Like seemingly foolish, love-struck teens eloping behind their parents’ backs, many had their doubts about the whirlwind romance of Dr. Earl T. Martin and his blushing bride, Paula Preston.

After all, only seven short weeks stood between the day they met — November 16, 2019 — and the day they wed — January 1, 2020.

“My pastor in Macon would not marry us,” Paula Martin said last week at their turn-of-the-century home in Waycross. “He said, ‘Miss Paula, you haven’t known this man long enough. I just can’t turn you over to him. You’re my responsibility. I just can’t do it.’”

When she asked him how long of a courtship would be enough, he told her at least six months.

“I told him that’s not gonna happen,” she said defiantly.

Little did they know at the time, six months later COVID-19 would have been raging across the country, making such a ceremony nearly impossible.

“Earl’s pastor did agree to marry us,” she said. “I had to come down and pass the exam, but he would marry us the first of January. It has been nothing but bliss ever since. We feel very blessed to have found one another.”

And just as they lovingly refer to one another as Boaz and Ruth of the Bible, they’ve had other terms of endearment for the past 17 months: “Scarlett” and “Rhett the Butler.”

The lymphoma survivor’s unique perspectives on relationships, gut-busting mechanical misadventures, sweet tales from childhood and passionate prose on patriotism are being shared in a weekly “advice” column in The Blackshear Times known as “Chronicles of Scarlett O’Dara” since March of 2020.

Although Paula had never written anything for publication before, she’d always loved the humor of Mark Twain and late columnist Erma Bombeck. So she approached a Times staff writer about submitting a weekly column.

Once the newspaper agreed to give her a shot, Scarlett O’Dara has taken on a life of her own.

“Most people have no idea I’m Scarlett,” she said with a laugh. “It warms my heart when they tell me they think I’m funny after I reveal my secret identity.”

It was the longtime Blackshear and Waycross general practitioner who came up with her unusual nom de plume.

“She needed something memorable with a twist,” he said.

Paula feels being named after the fictional Scarlett O’Hara from the southern classic “Gone with the Wind” couldn’t be more perfect.

“We both love Civil War history and have both visited Chickamauga Battlefield and other battlefields in Kentucky,” she said. “That’s our history. That’s what’s created the lives people live today.”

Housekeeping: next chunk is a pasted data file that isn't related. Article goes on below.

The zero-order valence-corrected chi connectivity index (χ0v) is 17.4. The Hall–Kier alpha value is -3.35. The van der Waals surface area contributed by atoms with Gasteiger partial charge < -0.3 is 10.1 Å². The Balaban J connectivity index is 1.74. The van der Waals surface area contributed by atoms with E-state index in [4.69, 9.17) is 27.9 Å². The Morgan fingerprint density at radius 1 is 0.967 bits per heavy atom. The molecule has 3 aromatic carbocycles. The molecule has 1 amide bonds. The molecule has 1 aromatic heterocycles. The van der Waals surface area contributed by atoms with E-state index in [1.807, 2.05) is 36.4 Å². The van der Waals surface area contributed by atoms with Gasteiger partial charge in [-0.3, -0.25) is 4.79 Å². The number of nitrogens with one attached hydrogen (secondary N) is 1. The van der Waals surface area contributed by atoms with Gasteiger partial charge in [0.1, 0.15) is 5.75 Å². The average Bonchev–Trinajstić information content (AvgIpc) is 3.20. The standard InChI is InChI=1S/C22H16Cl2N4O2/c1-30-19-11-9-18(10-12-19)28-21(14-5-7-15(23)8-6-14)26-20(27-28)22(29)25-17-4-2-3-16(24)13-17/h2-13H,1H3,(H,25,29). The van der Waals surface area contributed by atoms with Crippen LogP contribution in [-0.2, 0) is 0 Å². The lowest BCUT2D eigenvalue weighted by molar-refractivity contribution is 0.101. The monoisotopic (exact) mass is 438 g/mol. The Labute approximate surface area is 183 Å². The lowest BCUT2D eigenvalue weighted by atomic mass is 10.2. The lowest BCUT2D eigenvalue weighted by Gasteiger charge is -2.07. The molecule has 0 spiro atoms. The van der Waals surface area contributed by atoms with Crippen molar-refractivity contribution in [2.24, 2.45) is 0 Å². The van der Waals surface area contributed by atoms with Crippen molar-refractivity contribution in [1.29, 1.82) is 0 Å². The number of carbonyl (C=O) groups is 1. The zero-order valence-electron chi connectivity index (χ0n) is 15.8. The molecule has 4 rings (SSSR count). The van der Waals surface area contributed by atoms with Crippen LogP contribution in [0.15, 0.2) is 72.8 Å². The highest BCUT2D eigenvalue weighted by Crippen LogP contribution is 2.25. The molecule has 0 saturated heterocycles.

It was such common threads that brought the two together back in November of 2019 when the former 2014 Independent congressional candidate was giving a speech at the Constitution Party’s statewide convention at Paula’s church in Macon.

Paula had volunteered to set up the refreshments for the event.

While she had noticed Earl enter the building and felt he was attractive, it wasn’t until he started speaking that Paula really began to take notice of this tall stranger.

“The things he said just resonated with me,” the divorced mother of two said. “I thought he sounded like Thomas Jefferson or John Adams. I thought, ‘This man is an orator. He’s a statesman. I like this man.’”

After chatting with him briefly about how his nurse sister does medical coding at home, they exchanged phone numbers to discuss that further since she’d worked in medical offices for the past four decades.

It wasn’t long after that that the two became more “textually active.” That’s how they jokingly refer to their cell phone conversations.

 It wasn’t until Paula confirmed there wasn’t a “Mrs. Martin” that they made plans for their first date. Earl treated her to her first performance of The Nutcracker Suite ballet in Macon.

Not long after that, things got serious. Following an elaborate Christmas Day dinner at Biltmore Estate in Asheville, N.C., the two simply agreed they should be married.

The University of South Florida graduate was then eager to show his new love a 2,900-square-foot home on the corner of Elizabeth and McDonald streets in Waycross he’d had his eye on for a while.

On the market for less than $70,000, the arts & crafts style home built in 1900 needed some work. Purchased for about $62,000, they spent another $100,000 renovating the home they affectionately call “Martin Manor.”

“We absolutely love it,” she said, adding the downstairs of the two-kitchen home is the perfect place to entertain now that Earl has decided to run for Waycross City Commission.

Paula, who once wanted to be a nurse, now handles insurance claim denials at her husband’s McKinney Medical Center practice in Waycross.

Earl said he felt called to be a doctor when he was still only a teenager in Daytona Beach, Fla.

“I think humans actually have six senses,” the MD with five siblings said. “There is a sense here — in your heart —that only you can hear. As a believer, I believe that’s how the Holy Spirit talks to you. In that still, small voice.”

It was that same voice that urged him to quit his practice at Blackshear Family Practice in August of 2001, he said. He wasn’t sure why until three weeks later when his parents were in a tragic motor vehicle accident that left his mother with a severe head injury.

“She eventually passed away three months after that,” he said. “But being off work at that time enabled me to go down to be with my father and help with my mother. I had a sense that the Lord was directing me to be able to do that.”

It wasn’t long before he began seeing patients again and said he will keep working until the Lord directs him otherwise.

“As I say regularly, I just keep practicing until I get it right,” he said with a laugh.

Paula said she’s just happy she had stopped searching for “Mr. Right” and started praying for “Mr. Righteous.”

“The moral of this story is never give up on true love,” she said. “You can find true love —even at age 68. I’m so happy to have Earl in my life. He is truly a Godsend.”